BERMAN: That's amazing.

SAMBOLIN: You would never hear many girls admitting to that, right?

(LAUGHTER)

SCHOLES: Nine thousand calories a day. I'm here to help if she wants to, you know, go out for some shakes or have some burgers. That would be great. All right, Andy. Thanks so much, man. Appreciate it.

SAMBOLIN: We'll be right back.

(COMMERCIAL BREAK) BERMAN: All right. We're getting some breaking news right now. We just learned that President Obama has called the leaders of Malaysia and the Philippines to tell them he will not be visiting next week. Why? Because of the government shutdown. The shutdown having a major impact on U.S. foreign policy.

Asian outreach has been a big hallmark or wanted to be a hallmark of the Obama administration, but, now being seriously hurt by this government shutdown, the president will not be making that trip, obviously. The site of Air Force One traveling around the world while there are 800,000 furloughed workers not a good image, and the president, I think, wants to be here.

SAMBOLIN: I'm sure that factored into it as well. So, that's it for us today. We're going to go ahead and go over to "NEW DAY." Chris and Kate, take it away.

BOLDUAN: All right, guys. Thanks so much. We'll see you later.

CUOMO: Everybody, it is time for a "NEW DAY." Let's get it going.

(BEGIN VIDEOTAPE)

OBAMA: Republicans in the House of Representatives demanded ransom just for doing their job.

CUOMO: Shutdown struggle. Some Republicans are pushing for a strategy shift that could end the shutdown as the country starts to feel the pain. Why clinical trials for hundreds of sick kids could be on hold until the crisis ends?

BOLDUAN: Breaking overnight. A major Florida airport closed down and evacuated. A destructive package found, planes grounded, passengers stranded. Who is behind it?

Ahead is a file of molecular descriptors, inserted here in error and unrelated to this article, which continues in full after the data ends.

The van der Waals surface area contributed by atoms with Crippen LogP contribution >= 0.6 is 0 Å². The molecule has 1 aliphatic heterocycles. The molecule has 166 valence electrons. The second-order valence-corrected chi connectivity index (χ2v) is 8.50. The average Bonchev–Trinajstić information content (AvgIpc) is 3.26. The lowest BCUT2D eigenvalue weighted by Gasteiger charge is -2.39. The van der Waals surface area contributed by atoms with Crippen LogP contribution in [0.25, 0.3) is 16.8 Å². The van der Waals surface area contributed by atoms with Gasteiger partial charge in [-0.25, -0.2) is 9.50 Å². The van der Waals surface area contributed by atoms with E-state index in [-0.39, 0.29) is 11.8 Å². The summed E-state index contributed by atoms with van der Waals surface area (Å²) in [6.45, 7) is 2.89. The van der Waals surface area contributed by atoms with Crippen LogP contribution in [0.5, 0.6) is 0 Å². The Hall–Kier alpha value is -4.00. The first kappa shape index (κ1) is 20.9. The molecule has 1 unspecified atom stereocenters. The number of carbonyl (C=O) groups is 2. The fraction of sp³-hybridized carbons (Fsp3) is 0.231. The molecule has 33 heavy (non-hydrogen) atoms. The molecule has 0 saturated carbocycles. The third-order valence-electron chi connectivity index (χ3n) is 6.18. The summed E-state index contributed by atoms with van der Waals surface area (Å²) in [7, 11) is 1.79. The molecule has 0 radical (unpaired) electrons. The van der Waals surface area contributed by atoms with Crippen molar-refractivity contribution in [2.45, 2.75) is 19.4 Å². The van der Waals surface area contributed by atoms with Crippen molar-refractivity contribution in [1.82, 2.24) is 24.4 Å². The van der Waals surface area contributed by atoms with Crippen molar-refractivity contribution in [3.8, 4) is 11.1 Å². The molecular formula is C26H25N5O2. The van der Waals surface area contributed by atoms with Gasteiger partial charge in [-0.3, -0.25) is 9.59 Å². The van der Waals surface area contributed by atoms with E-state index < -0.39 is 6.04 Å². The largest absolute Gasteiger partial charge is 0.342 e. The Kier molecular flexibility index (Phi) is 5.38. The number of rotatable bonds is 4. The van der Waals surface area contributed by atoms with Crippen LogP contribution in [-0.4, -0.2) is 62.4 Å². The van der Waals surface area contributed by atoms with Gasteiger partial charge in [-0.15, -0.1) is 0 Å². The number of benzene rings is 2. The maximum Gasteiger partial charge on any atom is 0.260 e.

MICHAELA PEREIRA, CNN CORRESPONDENT: Battle on the road. The shocking video that everyone's talking about. Now, two of the bikers arrested. The family inside the car has been identified. They could face charges, too.

CUOMO: Your "NEW DAY" starts right now.

ANNOUNCER: This is "NEW DAY" with Chris Cuomo, Kate Bolduan, and Michaela Pereira.

(END VIDEOTAPE)

CUOMO: Good morning, good morning. Welcome to "NEW DAY." It is six o'clock in the east, and it is Wednesday all over the country. It's the second day of October, and the second day of the government shutdown. While the parties are no closer to a deal, the Republican Party making closer to a deal with itself. We'll tell you about that.

We now know thousands of FAA safety regulators, the people charge with checking to make sure our planes are safe have been put on lead. So many are frustrated by Congressional constipation, but no group seems more articulate, concerned, and constructive about a solution than the one you're going to meet on "NEW DAY" today. Hear this all-important constituencies message to Congress.

(BEGIN VIDEO CLIP)

JOCELYN HARRIS, 4TH GRADER: I say you should act better and set an example for all of the children. You're going to have like babies when they can figure it out, how come you can't?

(END VIDEO CLIP)

CUOMO: Hmm. Much more from this group of nine-year-olds.

BOLDUAN: All right. Much more of that ahead.

And amid all of this, a key part of the president's new health care law went live on Tuesday, and it did not go completely smoothly. This was what many people found when they've tried to sign up online, an error page. Our Dr. Sanjay Gupta is traveling across the country to see how well it's working for Americans, and you'll want to hear their reaction.

PEREIRA: Also, could Bill Gates be forced out of Microsoft, the company he founded decades ago? Some members of the board are calling for Gates to resign, but you know, this man will not be booted easily.

CUOMO: No. All right. Now, as we told you, it is day two of the government shutdown. We're looking for a reason to believe that it could end soon, and that's proving hard to find amid all the trash talk from both parties.

But CNN will give you all the angles on the impact of the shutdown, and also, the debut of the law at the middle of it, the Affordable Care Act a.k.a. Obamacare. We begin with Brianna Keilar live at the White House. Good morning, Brianna.

BRIANNA KEILAR, CNN CONGRESSIONAL CORRESPONDENT: Hey, Chris. Good morning to you. I thought -- Congressional constipation I think you said. That sort of has a ring to it here in Washington. But we've seen this sort of cycle going on now where the House passed as something the Senate dismantles it and it goes around in the cycle. We saw that for a fourth time last night.